The Italians may have their gondolas I Venice but England has its punts in Cambridge and although many people have said they are the same thing, there are in fact many differences between them and those differences are more than just that one advertises ice cream and the other doesn’t. The gondola for starters has pointed ends and so is more of an oval shape with points whilst a punt on the other hand, has an oblong shape with square corners at the front and back. The bottom of the punt is also flat unlike a gondola but yes, they are both powered by someone using a pole and both of them, today at least, are designed with carrying passengers in mind.
Punting in Cambridgemay not have reached the worldwide fame of the gondolas in Venice but they are still well-known in the UK and do receive a reasonable number of foreign tourists as well, making it a very profitable tourist attraction for the city which in turn prompts the local authorities to enforce rules to try and maintain if not increase its popularity and help the city to prosper. As well as punting, Cambridge is also known for another river activity, one which takes place every year and is attended by thousands and watched on TV by millions and that is of course the annual University Boat Race.
The University Boat Race is a race by boats and oarsmen along a stretch of the River Thames in London. The teams that compete only number two, one from the universities of Oxford and one from the universities of Cambridge. Both of these cities are renowned worldwide as being the homes to some of the world’s most prestigious universities and so they are both rife with rivalry between each other, This race is therefore for the bragging rights for one year and is vigorously contested by each of the teams.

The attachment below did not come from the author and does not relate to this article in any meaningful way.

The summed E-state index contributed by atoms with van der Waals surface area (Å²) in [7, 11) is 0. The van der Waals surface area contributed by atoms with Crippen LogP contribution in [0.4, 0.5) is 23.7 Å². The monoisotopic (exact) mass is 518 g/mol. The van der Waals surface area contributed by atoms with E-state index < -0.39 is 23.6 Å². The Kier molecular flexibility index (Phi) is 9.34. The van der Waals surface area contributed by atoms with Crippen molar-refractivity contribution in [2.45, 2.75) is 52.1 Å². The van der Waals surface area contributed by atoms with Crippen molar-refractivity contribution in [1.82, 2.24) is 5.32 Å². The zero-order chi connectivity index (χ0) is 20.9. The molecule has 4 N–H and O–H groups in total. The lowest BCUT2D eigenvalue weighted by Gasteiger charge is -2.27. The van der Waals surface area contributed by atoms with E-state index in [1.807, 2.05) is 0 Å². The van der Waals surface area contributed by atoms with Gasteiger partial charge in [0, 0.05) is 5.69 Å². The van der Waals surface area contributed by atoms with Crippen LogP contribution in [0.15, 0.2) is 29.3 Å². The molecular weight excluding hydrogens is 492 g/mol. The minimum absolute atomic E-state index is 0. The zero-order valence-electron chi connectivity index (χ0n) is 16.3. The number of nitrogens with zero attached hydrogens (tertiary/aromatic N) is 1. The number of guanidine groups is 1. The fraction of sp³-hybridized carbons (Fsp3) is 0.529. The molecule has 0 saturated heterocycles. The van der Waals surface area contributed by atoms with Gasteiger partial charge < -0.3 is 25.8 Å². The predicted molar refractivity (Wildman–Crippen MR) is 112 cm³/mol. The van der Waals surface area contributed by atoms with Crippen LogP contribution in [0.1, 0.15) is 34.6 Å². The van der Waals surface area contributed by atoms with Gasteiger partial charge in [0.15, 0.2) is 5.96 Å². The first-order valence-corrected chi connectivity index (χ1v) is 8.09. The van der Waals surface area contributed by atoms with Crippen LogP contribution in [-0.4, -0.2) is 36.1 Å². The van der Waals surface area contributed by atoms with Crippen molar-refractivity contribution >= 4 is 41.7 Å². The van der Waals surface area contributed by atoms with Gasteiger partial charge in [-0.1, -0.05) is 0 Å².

As Oxford is itself located on a stretch of the River Thames, the students from the oxford universities can be regularly seen on the river by their campuses, training for the next race. The River Cam however, which Cambridge is built around is different, more slowly moving and shallower than the Thames and so what can more often be seen there are students in punts whilst the racers look elsewhere to train. Both of the cities universities therefore have strong links to their relevant rivers which become a part of the students’ lives outside of studies.
As mentioned though, tourists from all over the UK come to relax on a punt in Cambridge and many will take one of the punt tours which allows them to sit back and relax as a guide not only poles them gently along the river but also provides them with a running commentary about the different buildings and other structures along both sides of the river as they slowly pass by them, a good insight to the city of Cambridge and its history.